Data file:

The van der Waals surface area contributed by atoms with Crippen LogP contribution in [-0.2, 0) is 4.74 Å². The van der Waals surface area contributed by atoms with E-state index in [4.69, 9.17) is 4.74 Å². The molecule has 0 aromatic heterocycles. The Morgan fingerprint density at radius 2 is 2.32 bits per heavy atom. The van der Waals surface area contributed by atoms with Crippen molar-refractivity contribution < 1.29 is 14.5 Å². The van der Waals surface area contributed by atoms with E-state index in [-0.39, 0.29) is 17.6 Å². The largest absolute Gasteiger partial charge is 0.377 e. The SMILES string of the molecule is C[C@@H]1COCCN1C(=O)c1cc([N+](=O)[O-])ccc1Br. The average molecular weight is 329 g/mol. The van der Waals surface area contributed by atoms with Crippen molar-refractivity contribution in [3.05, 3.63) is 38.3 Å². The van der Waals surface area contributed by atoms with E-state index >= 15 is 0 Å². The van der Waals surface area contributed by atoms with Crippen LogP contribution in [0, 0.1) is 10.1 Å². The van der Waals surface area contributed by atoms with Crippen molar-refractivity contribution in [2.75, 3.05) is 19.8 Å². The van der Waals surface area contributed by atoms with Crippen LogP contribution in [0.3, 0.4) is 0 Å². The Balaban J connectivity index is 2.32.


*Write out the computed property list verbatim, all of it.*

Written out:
The van der Waals surface area contributed by atoms with Crippen LogP contribution in [-0.2, 0) is 4.74 Å². The van der Waals surface area contributed by atoms with E-state index in [4.69, 9.17) is 4.74 Å². The molecule has 0 aromatic heterocycles. The Morgan fingerprint density at radius 2 is 2.32 bits per heavy atom. The van der Waals surface area contributed by atoms with Crippen molar-refractivity contribution < 1.29 is 14.5 Å². The van der Waals surface area contributed by atoms with E-state index in [-0.39, 0.29) is 17.6 Å². The largest absolute Gasteiger partial charge is 0.377 e. The SMILES string of the molecule is C[C@@H]1COCCN1C(=O)c1cc([N+](=O)[O-])ccc1Br. The average molecular weight is 329 g/mol. The van der Waals surface area contributed by atoms with Crippen molar-refractivity contribution in [3.05, 3.63) is 38.3 Å². The van der Waals surface area contributed by atoms with E-state index >= 15 is 0 Å². The van der Waals surface area contributed by atoms with Crippen LogP contribution in [0, 0.1) is 10.1 Å². The van der Waals surface area contributed by atoms with Crippen molar-refractivity contribution in [2.75, 3.05) is 19.8 Å². The van der Waals surface area contributed by atoms with Crippen LogP contribution in [0.3, 0.4) is 0 Å². The Balaban J connectivity index is 2.32.